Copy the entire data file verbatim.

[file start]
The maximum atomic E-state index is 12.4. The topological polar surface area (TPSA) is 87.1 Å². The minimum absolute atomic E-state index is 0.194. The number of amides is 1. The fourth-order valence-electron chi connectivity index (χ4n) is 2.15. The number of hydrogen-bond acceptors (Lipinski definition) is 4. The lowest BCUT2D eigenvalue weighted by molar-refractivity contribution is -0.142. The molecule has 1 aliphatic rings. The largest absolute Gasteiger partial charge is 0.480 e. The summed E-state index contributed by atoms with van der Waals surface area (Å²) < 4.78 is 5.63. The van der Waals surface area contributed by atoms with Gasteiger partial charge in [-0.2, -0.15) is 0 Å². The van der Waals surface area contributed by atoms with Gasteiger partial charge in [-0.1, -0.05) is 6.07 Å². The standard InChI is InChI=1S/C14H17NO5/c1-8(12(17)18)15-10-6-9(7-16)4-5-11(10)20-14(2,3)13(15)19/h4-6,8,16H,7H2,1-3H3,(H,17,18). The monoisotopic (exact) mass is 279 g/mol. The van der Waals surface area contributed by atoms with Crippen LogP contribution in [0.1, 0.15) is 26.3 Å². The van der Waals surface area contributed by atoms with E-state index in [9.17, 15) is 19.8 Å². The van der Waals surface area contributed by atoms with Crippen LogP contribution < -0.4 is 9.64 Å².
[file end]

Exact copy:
The maximum atomic E-state index is 12.4. The topological polar surface area (TPSA) is 87.1 Å². The minimum absolute atomic E-state index is 0.194. The number of amides is 1. The fourth-order valence-electron chi connectivity index (χ4n) is 2.15. The number of hydrogen-bond acceptors (Lipinski definition) is 4. The lowest BCUT2D eigenvalue weighted by molar-refractivity contribution is -0.142. The molecule has 1 aliphatic rings. The largest absolute Gasteiger partial charge is 0.480 e. The summed E-state index contributed by atoms with van der Waals surface area (Å²) < 4.78 is 5.63. The van der Waals surface area contributed by atoms with Gasteiger partial charge in [-0.2, -0.15) is 0 Å². The van der Waals surface area contributed by atoms with Gasteiger partial charge in [-0.1, -0.05) is 6.07 Å². The standard InChI is InChI=1S/C14H17NO5/c1-8(12(17)18)15-10-6-9(7-16)4-5-11(10)20-14(2,3)13(15)19/h4-6,8,16H,7H2,1-3H3,(H,17,18). The monoisotopic (exact) mass is 279 g/mol. The van der Waals surface area contributed by atoms with Crippen LogP contribution in [0.1, 0.15) is 26.3 Å². The van der Waals surface area contributed by atoms with E-state index in [9.17, 15) is 19.8 Å². The van der Waals surface area contributed by atoms with Crippen LogP contribution < -0.4 is 9.64 Å².